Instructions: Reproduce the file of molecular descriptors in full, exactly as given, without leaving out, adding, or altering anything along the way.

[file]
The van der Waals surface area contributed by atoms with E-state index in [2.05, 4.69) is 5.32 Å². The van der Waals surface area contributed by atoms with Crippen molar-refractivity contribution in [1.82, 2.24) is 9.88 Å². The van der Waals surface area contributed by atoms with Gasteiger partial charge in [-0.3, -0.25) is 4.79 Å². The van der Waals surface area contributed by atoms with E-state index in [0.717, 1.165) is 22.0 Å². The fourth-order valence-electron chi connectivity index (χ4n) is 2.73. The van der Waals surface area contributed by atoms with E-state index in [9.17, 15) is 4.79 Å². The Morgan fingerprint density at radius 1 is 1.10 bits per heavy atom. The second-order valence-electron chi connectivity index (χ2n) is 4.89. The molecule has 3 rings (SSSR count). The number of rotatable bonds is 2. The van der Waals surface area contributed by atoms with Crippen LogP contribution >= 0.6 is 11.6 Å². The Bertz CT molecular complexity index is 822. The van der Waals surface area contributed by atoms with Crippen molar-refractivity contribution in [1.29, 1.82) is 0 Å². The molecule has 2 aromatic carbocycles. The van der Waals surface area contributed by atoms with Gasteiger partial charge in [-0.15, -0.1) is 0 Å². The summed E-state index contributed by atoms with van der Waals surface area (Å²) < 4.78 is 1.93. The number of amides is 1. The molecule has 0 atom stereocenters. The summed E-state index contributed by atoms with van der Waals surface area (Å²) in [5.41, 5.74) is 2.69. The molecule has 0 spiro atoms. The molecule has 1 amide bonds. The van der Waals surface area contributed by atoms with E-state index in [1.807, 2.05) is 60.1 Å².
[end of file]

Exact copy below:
The van der Waals surface area contributed by atoms with E-state index in [2.05, 4.69) is 5.32 Å². The van der Waals surface area contributed by atoms with Crippen molar-refractivity contribution in [1.82, 2.24) is 9.88 Å². The van der Waals surface area contributed by atoms with Gasteiger partial charge in [-0.3, -0.25) is 4.79 Å². The van der Waals surface area contributed by atoms with E-state index in [0.717, 1.165) is 22.0 Å². The fourth-order valence-electron chi connectivity index (χ4n) is 2.73. The van der Waals surface area contributed by atoms with E-state index in [9.17, 15) is 4.79 Å². The Morgan fingerprint density at radius 1 is 1.10 bits per heavy atom. The second-order valence-electron chi connectivity index (χ2n) is 4.89. The molecule has 3 rings (SSSR count). The number of rotatable bonds is 2. The van der Waals surface area contributed by atoms with Crippen LogP contribution >= 0.6 is 11.6 Å². The Bertz CT molecular complexity index is 822. The van der Waals surface area contributed by atoms with Crippen molar-refractivity contribution in [1.29, 1.82) is 0 Å². The molecule has 2 aromatic carbocycles. The van der Waals surface area contributed by atoms with Gasteiger partial charge in [-0.15, -0.1) is 0 Å². The summed E-state index contributed by atoms with van der Waals surface area (Å²) < 4.78 is 1.93. The number of amides is 1. The molecule has 0 atom stereocenters. The summed E-state index contributed by atoms with van der Waals surface area (Å²) in [5.41, 5.74) is 2.69. The molecule has 0 spiro atoms. The molecule has 1 amide bonds. The van der Waals surface area contributed by atoms with E-state index in [1.807, 2.05) is 60.1 Å².